Yesterday proved to be another good day for risk assets with equities trending higher once again amid the summer lull. Flows were generally light but that certainly didn’t stop the S&P 500 (+0.51%) from closing above 1400 for the first time since the 2nd of May. US jobs openings in June were the highest in four years but the market also digested Fed Rosengren’s calls for an open-ended bond
buying programme published in the WSJ yesterday. It’s difficult to pinpoint if QE hopes were the main market driver but we can’t help to think that the case for a further large scale QE would have been a lot easier to build if the S&P 500 was much lower as opposed to being just 1.3% away from its post-crisis highs now. As DB’s Peter Hooper noted last week it will probably take a further deterioration
in the economic outlook for the Fed to do more QE. Credit was a clear underperformer yesterday with spreads generally consolidating flat to moderately wider. The UST 10-year yield rose 6bp to close at a one-month high of 1.628% probably in response to a better risk tone.
The positive risk tone is largely extending into the Asian session overnight but Chinese equities are lagging again. Gains were led by the Nikkei (+1.5%) and the KOSPI (+1.3%) whilst the Hang Seng and the Shanghai Composite are both about -0.1% lower. Copper (-0.5%) and Brent (-0.3%) are down for the first time since last Friday.
S&P was active overnight placing Greece’s CCC/C foreign and local currency credit ratings to Negative (from Stable). The action reflects the possibility of a downgrade if Greece fails to secure the next disbursement of the EU/IMF program. S&P expects part of the EU3.1bn principal payment due on the 20 August to the Eurosystem to be funded by T-bills issuance on top of other reserves. S&P said an estimated EU3bn in cash remains in the Hellenic Financial Stability Fund, while the state-owned Deposit and Loans Fund holds approximately EU1-2bn in Green Funds dedicated to environmental projects. Under S&P’s criteria, nonpayment on Eurosystem obligation would not constitute a default as the Eurosystem is not a commercial creditor.
The agency overnight also placed ratings of Banco Popular Espanol, Bankia, Banco Financiero y de Ahorro, and Ibercaja on CreditWatch Negative reflecting the uncertainty over how the recapitalisations (if it were to happen) and associated restructuring plans could affect the bank’s credit profiles.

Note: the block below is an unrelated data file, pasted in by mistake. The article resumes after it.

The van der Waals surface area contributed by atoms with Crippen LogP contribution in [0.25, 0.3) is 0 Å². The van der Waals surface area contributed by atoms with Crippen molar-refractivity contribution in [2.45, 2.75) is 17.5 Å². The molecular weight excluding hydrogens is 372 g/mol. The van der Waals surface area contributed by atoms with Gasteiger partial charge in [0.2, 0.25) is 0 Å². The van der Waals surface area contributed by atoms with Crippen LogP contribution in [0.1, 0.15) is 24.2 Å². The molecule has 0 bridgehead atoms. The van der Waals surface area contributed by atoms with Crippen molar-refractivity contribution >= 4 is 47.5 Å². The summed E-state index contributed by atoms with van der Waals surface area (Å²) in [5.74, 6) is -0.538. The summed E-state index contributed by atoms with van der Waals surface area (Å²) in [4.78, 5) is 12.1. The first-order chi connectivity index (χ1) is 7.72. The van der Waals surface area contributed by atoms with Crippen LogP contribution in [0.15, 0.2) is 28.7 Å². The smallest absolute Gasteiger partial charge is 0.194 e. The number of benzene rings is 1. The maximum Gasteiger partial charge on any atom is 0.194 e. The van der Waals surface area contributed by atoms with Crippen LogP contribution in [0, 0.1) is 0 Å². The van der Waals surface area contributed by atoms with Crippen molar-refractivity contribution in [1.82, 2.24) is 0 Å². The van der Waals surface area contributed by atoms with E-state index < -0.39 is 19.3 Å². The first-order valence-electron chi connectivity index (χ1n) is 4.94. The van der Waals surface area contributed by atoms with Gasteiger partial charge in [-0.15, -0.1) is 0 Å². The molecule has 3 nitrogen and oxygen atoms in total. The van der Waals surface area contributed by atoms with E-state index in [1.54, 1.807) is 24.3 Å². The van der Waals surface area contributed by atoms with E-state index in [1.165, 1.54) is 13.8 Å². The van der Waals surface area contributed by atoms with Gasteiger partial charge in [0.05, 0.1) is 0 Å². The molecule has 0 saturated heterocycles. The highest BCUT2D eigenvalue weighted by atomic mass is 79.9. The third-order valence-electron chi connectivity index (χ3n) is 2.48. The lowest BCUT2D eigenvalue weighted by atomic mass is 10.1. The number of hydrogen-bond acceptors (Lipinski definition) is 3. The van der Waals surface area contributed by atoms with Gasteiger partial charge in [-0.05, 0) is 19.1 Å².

Back to yesterday it was another session of equity outperformance in Europe with the CAC, IBEX and FTSEMIB closing +1.52%, +2.23% and +2.19% respectively. In an interview posted on the Luxembourg government’s website Juncker said that a Greek exit from the euro would be “manageable” but not desirable. This helped drive the EUR/USD off the intraday highs which was soon followed by an
afternoon turnaround in Spanish bonds. The 10yr Spanish bond yield closed 12bp higher at 6.86%, or 17bp off the day’s lows. This had a minimal impact on Spanish equities though as the IBEX went on to close near the day’s highs of 7211 – a level not seen since the middle of April.
More on Spanish news reports yesterday noted that the government will not seek for a eurozone bailout if more conditions than those already agreed for bank recaps are attached. The FT said that PM Monti is under pressure from domestic politicians/economists to give an EU bailout a pass. Renato Brunetta, an aspiring finance minister, is reported to be working on the initiative that would aim to
reduce Italy’s EU2tn of debt by some EU400bn over the next five years.
He declined to reveal details but confirmed it centered on setting up a Triple A-rated private fund that would use non-strategic public assets allocated by the government as backing to issue bonds. He said “We can do it on our own; Italy is a rich country, with a high savings propensity”. On the micro front Standard Chartered’s money laundering allegation has driven its shares over 22% lower and its 5yr senior CDS more than 35bp wider this week.
Looking to the day ahead, notable economic data points are German and French trade numbers as well as German industrial production are the main European releases. The BOE’s latest quarterly inflation report will also be followed. According to Bloomberg consensus the central bank will probably downgrade its GDP outlook today. It will be a quiet day in the US again with nonfarm productivity, unit labour costs and mortgage applications the only updates. In terms of bond auctions, Germany will tap EUR4bn in 10yr notes, and the US will sell $24bn of 10-year bond.
Colin Tan, CFA